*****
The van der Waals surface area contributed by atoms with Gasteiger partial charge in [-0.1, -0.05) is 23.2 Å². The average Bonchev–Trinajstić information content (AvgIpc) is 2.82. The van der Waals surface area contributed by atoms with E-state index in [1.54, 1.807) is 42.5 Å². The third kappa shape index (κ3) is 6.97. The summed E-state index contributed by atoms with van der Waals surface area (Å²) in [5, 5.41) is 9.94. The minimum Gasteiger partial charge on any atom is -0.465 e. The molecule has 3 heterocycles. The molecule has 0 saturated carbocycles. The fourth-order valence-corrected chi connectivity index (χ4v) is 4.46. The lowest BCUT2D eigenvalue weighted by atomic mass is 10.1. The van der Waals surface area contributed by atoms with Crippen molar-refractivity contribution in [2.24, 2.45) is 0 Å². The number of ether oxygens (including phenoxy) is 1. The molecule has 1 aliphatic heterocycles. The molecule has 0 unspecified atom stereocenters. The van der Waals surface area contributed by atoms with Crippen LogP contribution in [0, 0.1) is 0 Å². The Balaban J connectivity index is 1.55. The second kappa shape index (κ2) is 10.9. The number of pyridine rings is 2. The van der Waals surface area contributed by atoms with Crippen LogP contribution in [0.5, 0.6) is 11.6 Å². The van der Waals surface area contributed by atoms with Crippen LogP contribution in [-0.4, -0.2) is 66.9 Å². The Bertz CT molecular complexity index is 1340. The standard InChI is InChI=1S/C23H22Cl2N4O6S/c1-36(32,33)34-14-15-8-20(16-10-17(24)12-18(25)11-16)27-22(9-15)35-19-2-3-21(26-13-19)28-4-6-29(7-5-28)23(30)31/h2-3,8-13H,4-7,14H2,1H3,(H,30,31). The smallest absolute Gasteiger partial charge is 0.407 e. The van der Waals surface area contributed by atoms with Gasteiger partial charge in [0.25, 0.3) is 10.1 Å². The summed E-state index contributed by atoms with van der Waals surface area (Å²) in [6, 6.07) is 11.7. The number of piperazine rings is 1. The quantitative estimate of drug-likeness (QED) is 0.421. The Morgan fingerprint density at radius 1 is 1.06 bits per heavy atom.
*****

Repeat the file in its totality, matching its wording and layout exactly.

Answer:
The van der Waals surface area contributed by atoms with Gasteiger partial charge in [-0.1, -0.05) is 23.2 Å². The average Bonchev–Trinajstić information content (AvgIpc) is 2.82. The van der Waals surface area contributed by atoms with E-state index in [1.54, 1.807) is 42.5 Å². The third kappa shape index (κ3) is 6.97. The summed E-state index contributed by atoms with van der Waals surface area (Å²) in [5, 5.41) is 9.94. The minimum Gasteiger partial charge on any atom is -0.465 e. The molecule has 3 heterocycles. The molecule has 0 saturated carbocycles. The fourth-order valence-corrected chi connectivity index (χ4v) is 4.46. The lowest BCUT2D eigenvalue weighted by atomic mass is 10.1. The van der Waals surface area contributed by atoms with Crippen molar-refractivity contribution in [2.24, 2.45) is 0 Å². The number of ether oxygens (including phenoxy) is 1. The molecule has 1 aliphatic heterocycles. The molecule has 0 unspecified atom stereocenters. The van der Waals surface area contributed by atoms with Crippen LogP contribution in [0, 0.1) is 0 Å². The Balaban J connectivity index is 1.55. The second kappa shape index (κ2) is 10.9. The number of pyridine rings is 2. The van der Waals surface area contributed by atoms with Crippen LogP contribution in [0.5, 0.6) is 11.6 Å². The van der Waals surface area contributed by atoms with Crippen LogP contribution in [-0.4, -0.2) is 66.9 Å². The Bertz CT molecular complexity index is 1340. The standard InChI is InChI=1S/C23H22Cl2N4O6S/c1-36(32,33)34-14-15-8-20(16-10-17(24)12-18(25)11-16)27-22(9-15)35-19-2-3-21(26-13-19)28-4-6-29(7-5-28)23(30)31/h2-3,8-13H,4-7,14H2,1H3,(H,30,31). The smallest absolute Gasteiger partial charge is 0.407 e. The van der Waals surface area contributed by atoms with Gasteiger partial charge in [0.25, 0.3) is 10.1 Å². The summed E-state index contributed by atoms with van der Waals surface area (Å²) in [6, 6.07) is 11.7. The number of piperazine rings is 1. The quantitative estimate of drug-likeness (QED) is 0.421. The Morgan fingerprint density at radius 1 is 1.06 bits per heavy atom.